Vattenfall to explore storing renewable energy in ‘salt’

Photo by Sweet Ice Cream Photography on Unsplash.
Photo by Sweet Ice Cream Photography on Unsplash.

Swedish wind farm developer Vattenfall has announced today it has launched a pilot project to explore storing energy from wind and solar in salt.

Vattenfall claim the project could develop a “salt battery”, able to story up to ten times more energy and for much longer periods of time than its water-based equivalent.

The technology, developed by Swedish firm SaltX Technology, is based on nano-coated salt.

The new technology enables the “salt battery” to be charged several thousand times and that the energy can be stored for weeks or months without losses.

The project is part of Vattenfalls plan to phase out all coal power within its operations by 2030.

Markus Witt, responsible for the project at Vattenfall Wärme Berlin AG, said: “In the next few months, we will collect important data to get answers to the question of whether and how this type of plant can be used in our business.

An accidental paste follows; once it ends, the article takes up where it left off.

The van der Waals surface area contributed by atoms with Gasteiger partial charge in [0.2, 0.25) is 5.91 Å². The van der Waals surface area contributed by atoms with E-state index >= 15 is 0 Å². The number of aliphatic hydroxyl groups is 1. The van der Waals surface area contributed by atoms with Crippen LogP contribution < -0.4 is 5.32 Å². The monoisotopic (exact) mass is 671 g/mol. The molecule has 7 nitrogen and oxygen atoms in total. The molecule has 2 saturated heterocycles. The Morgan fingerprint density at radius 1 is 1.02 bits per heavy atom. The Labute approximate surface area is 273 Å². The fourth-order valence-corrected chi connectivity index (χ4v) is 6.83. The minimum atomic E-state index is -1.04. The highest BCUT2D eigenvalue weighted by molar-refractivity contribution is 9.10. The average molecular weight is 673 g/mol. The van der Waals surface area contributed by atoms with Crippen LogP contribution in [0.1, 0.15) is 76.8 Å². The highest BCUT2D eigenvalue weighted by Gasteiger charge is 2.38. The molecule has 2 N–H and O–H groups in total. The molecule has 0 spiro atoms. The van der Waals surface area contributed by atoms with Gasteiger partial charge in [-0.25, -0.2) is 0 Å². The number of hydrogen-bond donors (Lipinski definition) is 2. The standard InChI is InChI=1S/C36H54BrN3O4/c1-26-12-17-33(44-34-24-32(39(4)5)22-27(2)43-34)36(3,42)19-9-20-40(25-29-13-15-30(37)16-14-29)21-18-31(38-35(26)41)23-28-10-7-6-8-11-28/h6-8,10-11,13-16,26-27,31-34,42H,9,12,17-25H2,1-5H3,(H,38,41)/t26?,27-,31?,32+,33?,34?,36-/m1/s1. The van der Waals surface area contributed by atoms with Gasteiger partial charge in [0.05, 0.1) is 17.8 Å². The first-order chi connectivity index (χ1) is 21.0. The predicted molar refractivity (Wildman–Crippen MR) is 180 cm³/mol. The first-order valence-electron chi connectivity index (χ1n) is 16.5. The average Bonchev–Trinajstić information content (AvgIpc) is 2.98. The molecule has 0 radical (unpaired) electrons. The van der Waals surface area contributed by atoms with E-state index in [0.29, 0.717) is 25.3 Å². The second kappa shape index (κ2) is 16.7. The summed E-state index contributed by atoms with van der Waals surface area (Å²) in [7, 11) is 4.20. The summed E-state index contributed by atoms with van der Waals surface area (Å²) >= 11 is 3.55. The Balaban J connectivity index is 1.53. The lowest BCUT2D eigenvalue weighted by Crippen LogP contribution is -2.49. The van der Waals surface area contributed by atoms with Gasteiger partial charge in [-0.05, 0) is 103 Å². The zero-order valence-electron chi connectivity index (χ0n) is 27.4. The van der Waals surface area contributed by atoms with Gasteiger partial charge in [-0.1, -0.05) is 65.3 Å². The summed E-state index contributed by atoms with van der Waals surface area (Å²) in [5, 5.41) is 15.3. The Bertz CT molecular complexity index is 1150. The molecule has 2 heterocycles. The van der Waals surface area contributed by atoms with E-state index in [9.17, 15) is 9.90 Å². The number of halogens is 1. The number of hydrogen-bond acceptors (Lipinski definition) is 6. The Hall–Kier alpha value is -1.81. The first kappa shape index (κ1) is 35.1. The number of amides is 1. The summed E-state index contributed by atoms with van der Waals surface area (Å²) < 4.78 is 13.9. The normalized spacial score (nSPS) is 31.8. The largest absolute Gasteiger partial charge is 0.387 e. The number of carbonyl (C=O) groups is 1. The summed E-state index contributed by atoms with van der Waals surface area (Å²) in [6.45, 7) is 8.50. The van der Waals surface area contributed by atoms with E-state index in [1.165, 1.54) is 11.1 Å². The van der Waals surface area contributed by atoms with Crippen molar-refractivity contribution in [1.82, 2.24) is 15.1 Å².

“Some questions are how large amounts of salt can be used, how quickly the storage medium reacts and how the process can be controlled.”

The pilot project will see the salt storage pilot project will be developed at  the Reuter thermal power plant in Berlin, which has a total storage capacity of 10 megawatt hours(MWh).

The plant and project were officially commissioned today and will run until the end of summer 2019.

Results will be presented at the end of the year.

Harald Bauer, chief executive of SaltX Technology, said: “The energy sector is changing quickly, and we globally see an enormous need for energy storage.

“Germany is a country at the forefront of this development and we are proud to have Vattenfall as a partner.

“We are eager to launch our energy storage solution commercially as quickly as possible.”